My father was killed four months before I was born. His untimely death left my young mother with an 8 year old daughter, a 5 year old son, and a baby girl on the way. Fiercely independent, and with no family support to speak of, my mother worked tirelessly to provide for me and my siblings. In her quest to provide for her children, my mother migrated to America from our homeland of Jamaica when I was 8 years old. She needed to settle herself in America before me and my siblings could join her, so we were left behind.

I was left in the care of strangers who ran boarding facilities out of their homes. Although the five years that I was separated from my mother seems short in retrospect, at 8 years old, it felt like an eternity. I missed my mother terribly and longed for the day that we would be reunited. As a child, I vowed that my own children would never have to bear the pain of growing up without a mother. As a single mother, I have had to sacrifice financial, career and educational gains to keep this promise to my daughter. It is a sacrifice that I make readily.

At the age of 13, I was finally able to join my mother in America. It was then that I learned that she had injured herself in a workplace accident at one of her two full time jobs. There were weeks when she was unable to get out of bed and days when I would come home from school to find a hurriedly scribbled note telling me that she had been rushed to the emergency room. No longer able to work, my mother, from whom I learned the value of hard work, now relied on meager worker’s compensation payments and food stamps to make ends meet. I suppose we were poor by society’s standards, but I did not realize this as my mother shielded me from the reality of our despair. She never wallowed in our despair. She carried herself with unparalleled grace. It is through her grace that I learned the concept of dignity.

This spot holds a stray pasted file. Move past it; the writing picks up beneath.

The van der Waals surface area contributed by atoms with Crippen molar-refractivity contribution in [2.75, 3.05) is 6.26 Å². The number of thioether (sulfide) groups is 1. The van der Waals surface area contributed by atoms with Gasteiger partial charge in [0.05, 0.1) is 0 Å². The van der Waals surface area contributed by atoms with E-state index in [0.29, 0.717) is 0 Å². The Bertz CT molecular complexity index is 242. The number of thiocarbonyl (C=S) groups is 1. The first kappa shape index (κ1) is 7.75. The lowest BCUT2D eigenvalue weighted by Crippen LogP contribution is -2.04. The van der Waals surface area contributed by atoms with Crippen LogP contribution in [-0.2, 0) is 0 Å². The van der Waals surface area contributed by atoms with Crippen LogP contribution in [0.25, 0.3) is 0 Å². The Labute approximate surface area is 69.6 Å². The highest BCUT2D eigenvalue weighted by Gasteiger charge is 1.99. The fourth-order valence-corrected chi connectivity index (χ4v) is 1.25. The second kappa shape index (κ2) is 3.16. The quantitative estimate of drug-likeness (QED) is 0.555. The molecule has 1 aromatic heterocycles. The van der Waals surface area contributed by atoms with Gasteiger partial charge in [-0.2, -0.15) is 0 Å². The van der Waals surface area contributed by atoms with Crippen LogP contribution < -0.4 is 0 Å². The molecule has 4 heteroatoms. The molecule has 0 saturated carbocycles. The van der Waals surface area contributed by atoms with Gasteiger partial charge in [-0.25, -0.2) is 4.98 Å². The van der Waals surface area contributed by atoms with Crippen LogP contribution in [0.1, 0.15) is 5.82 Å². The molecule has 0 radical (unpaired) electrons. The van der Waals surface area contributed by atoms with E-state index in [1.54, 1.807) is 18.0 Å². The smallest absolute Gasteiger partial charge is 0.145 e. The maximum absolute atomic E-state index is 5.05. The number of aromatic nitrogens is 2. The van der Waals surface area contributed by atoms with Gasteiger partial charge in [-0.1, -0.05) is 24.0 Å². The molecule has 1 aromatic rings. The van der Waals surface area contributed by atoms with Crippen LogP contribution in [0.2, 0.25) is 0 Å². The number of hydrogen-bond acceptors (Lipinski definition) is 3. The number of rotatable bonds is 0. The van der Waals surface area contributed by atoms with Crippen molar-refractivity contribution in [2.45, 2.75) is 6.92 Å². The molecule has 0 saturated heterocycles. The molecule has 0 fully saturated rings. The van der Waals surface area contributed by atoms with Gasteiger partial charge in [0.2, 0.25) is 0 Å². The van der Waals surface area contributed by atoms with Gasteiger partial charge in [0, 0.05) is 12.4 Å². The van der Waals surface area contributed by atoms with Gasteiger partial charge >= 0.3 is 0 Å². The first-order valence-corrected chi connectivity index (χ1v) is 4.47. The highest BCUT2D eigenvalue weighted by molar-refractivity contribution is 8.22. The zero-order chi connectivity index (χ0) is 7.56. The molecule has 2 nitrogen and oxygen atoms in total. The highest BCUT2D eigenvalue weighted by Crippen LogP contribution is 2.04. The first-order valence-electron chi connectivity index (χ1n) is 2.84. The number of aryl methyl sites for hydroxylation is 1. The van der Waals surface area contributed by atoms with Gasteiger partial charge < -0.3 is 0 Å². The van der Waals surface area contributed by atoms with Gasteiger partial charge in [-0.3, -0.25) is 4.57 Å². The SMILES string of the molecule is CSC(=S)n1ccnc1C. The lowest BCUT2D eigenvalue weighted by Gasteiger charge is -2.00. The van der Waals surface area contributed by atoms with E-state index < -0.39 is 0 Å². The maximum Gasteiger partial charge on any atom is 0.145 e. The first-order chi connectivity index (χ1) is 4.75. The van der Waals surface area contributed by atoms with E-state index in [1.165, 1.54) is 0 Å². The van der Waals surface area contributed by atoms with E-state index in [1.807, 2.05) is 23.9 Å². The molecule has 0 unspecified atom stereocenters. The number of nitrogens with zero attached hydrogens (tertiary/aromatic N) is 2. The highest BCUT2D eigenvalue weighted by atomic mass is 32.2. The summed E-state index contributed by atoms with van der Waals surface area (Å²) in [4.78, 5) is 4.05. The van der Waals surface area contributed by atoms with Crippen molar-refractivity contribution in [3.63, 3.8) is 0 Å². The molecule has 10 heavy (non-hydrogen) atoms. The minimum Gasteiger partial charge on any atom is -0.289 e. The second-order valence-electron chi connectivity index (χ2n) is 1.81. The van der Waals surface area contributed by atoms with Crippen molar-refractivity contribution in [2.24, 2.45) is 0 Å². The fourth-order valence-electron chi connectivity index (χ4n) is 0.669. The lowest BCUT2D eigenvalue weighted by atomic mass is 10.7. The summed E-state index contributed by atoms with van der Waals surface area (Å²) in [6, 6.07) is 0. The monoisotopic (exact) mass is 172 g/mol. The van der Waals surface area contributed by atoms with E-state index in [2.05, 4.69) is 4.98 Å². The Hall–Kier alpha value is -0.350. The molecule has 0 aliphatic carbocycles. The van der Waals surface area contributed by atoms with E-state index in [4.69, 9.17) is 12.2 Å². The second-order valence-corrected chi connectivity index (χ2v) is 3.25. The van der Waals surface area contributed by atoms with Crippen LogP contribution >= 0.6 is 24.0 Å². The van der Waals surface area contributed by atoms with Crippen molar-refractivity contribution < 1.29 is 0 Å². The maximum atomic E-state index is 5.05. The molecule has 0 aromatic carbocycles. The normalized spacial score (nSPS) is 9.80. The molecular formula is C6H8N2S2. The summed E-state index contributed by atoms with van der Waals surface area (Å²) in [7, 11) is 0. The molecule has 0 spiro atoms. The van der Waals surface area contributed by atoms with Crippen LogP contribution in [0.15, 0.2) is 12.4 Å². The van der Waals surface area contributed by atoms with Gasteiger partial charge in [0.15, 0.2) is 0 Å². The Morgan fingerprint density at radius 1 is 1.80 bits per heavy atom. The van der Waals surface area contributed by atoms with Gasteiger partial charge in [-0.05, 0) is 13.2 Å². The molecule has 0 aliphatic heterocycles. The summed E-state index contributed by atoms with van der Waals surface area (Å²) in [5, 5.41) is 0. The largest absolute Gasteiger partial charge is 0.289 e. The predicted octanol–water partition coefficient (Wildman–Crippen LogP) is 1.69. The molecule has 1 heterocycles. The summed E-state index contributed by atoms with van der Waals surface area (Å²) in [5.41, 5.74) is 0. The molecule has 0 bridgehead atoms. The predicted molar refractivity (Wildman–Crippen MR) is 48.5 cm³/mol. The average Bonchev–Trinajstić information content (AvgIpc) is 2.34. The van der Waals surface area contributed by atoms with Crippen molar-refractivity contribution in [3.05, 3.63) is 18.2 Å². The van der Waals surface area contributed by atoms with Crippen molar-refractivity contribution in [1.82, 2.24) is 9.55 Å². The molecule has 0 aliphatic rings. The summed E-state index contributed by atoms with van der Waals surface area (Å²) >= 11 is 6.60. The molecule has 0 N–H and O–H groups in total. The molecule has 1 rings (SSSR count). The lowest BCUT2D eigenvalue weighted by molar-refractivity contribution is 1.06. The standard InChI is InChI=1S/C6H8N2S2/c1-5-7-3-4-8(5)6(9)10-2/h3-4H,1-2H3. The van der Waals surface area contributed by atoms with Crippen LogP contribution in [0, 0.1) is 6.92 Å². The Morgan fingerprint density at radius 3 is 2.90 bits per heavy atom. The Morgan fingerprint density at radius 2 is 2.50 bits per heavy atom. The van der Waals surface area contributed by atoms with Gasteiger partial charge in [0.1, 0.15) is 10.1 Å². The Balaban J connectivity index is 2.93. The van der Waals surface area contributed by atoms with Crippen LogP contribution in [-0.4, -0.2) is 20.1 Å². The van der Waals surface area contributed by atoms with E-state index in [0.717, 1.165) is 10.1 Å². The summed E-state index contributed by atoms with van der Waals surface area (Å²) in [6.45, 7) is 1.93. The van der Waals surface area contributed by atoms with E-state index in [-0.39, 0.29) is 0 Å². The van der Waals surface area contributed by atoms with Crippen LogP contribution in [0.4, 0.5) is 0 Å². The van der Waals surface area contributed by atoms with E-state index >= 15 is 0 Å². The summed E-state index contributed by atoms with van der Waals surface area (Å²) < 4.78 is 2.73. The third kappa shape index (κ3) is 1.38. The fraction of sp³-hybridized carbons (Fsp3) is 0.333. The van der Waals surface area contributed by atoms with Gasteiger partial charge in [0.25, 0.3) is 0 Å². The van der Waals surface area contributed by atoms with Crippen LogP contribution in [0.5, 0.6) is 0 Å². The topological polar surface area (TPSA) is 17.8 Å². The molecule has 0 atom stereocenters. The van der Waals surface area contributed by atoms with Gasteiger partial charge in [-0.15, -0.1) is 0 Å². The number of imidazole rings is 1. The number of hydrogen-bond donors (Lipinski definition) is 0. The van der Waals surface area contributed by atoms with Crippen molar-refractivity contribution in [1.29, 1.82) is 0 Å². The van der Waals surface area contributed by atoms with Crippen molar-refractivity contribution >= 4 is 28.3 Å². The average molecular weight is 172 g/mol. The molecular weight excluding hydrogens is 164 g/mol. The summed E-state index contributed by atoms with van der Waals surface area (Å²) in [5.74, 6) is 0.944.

I could wallow in my struggles as a black, fatherless, immigrant, teenage mother, but the sense of dignity that my mother cultivated in me prevents me from doing so. It is also this sense of dignity that allows me to push forward and give voice to my experiences while working diligently to transcend my missteps and pursue my life-long goals. My struggles serve as a constant reminder that we all have experiences, good or bad, that shape our perspectives. This awareness was enhanced when I entered the workforce as a Human Resources professional and was afforded the opportunity to work and socialize with people from all walks of life. Through my appreciation of their unique perspectives, I have become adept at interacting with people across a wide range of cultural, socio-economic, political and demographic backgrounds.

Now 31 years old, I no longer want to be a journalist, a flight attendant or a DJ. I want to be a lawyer. I continue to be molded by my experiences and the experiences of others. I look forward to sharing my experience and voice with my classmates in hopes of promoting diversity while furthering and fostering understanding of each other.

rasputin85
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Re: Diversity Statement Samples

Postby rasputin85 » Thu Sep 06, 2012 6:11 pm

This is my diversity statement. Although my PS is biographical and it talks about my immigration to the U.S. I used my DS to analyze one of the benefits of being around people who are different from you.

Any critiques would be greatly appreciated.

Diversity Statement #2